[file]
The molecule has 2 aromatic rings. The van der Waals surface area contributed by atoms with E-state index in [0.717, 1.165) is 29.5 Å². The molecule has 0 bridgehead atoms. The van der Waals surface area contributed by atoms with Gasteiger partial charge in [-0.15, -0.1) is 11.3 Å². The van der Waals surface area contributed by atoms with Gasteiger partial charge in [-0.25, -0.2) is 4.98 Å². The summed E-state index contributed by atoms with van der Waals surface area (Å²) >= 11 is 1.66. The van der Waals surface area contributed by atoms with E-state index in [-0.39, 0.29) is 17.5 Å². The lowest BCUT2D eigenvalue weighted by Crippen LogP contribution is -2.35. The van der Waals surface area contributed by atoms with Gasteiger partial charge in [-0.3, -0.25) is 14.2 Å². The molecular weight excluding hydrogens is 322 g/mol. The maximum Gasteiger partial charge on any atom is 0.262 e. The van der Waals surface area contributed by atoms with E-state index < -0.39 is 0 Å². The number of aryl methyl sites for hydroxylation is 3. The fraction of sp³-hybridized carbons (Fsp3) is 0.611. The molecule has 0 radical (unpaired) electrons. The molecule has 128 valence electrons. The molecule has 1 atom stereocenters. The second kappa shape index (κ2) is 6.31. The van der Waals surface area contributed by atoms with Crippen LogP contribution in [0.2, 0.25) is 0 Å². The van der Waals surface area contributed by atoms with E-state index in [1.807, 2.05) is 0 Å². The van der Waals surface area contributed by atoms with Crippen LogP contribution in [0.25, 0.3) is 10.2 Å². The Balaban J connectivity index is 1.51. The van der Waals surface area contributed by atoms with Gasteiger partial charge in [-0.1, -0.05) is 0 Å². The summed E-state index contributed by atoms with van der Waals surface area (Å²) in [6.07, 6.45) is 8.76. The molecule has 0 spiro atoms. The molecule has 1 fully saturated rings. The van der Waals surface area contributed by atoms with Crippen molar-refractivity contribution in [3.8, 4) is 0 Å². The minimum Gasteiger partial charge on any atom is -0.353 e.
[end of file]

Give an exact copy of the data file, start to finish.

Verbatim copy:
The molecule has 2 aromatic rings. The van der Waals surface area contributed by atoms with E-state index in [0.717, 1.165) is 29.5 Å². The molecule has 0 bridgehead atoms. The van der Waals surface area contributed by atoms with Gasteiger partial charge in [-0.15, -0.1) is 11.3 Å². The van der Waals surface area contributed by atoms with Gasteiger partial charge in [-0.25, -0.2) is 4.98 Å². The summed E-state index contributed by atoms with van der Waals surface area (Å²) >= 11 is 1.66. The van der Waals surface area contributed by atoms with E-state index in [-0.39, 0.29) is 17.5 Å². The lowest BCUT2D eigenvalue weighted by Crippen LogP contribution is -2.35. The van der Waals surface area contributed by atoms with Gasteiger partial charge in [-0.3, -0.25) is 14.2 Å². The molecular weight excluding hydrogens is 322 g/mol. The maximum Gasteiger partial charge on any atom is 0.262 e. The van der Waals surface area contributed by atoms with E-state index < -0.39 is 0 Å². The number of aryl methyl sites for hydroxylation is 3. The fraction of sp³-hybridized carbons (Fsp3) is 0.611. The molecule has 0 radical (unpaired) electrons. The molecule has 128 valence electrons. The molecule has 1 atom stereocenters. The second kappa shape index (κ2) is 6.31. The van der Waals surface area contributed by atoms with Crippen LogP contribution in [0.2, 0.25) is 0 Å². The van der Waals surface area contributed by atoms with E-state index in [1.807, 2.05) is 0 Å². The van der Waals surface area contributed by atoms with Crippen LogP contribution in [0.25, 0.3) is 10.2 Å². The Balaban J connectivity index is 1.51. The van der Waals surface area contributed by atoms with Gasteiger partial charge in [-0.1, -0.05) is 0 Å². The summed E-state index contributed by atoms with van der Waals surface area (Å²) in [6.07, 6.45) is 8.76. The molecule has 0 spiro atoms. The molecule has 1 fully saturated rings. The van der Waals surface area contributed by atoms with Crippen molar-refractivity contribution in [3.8, 4) is 0 Å². The minimum Gasteiger partial charge on any atom is -0.353 e.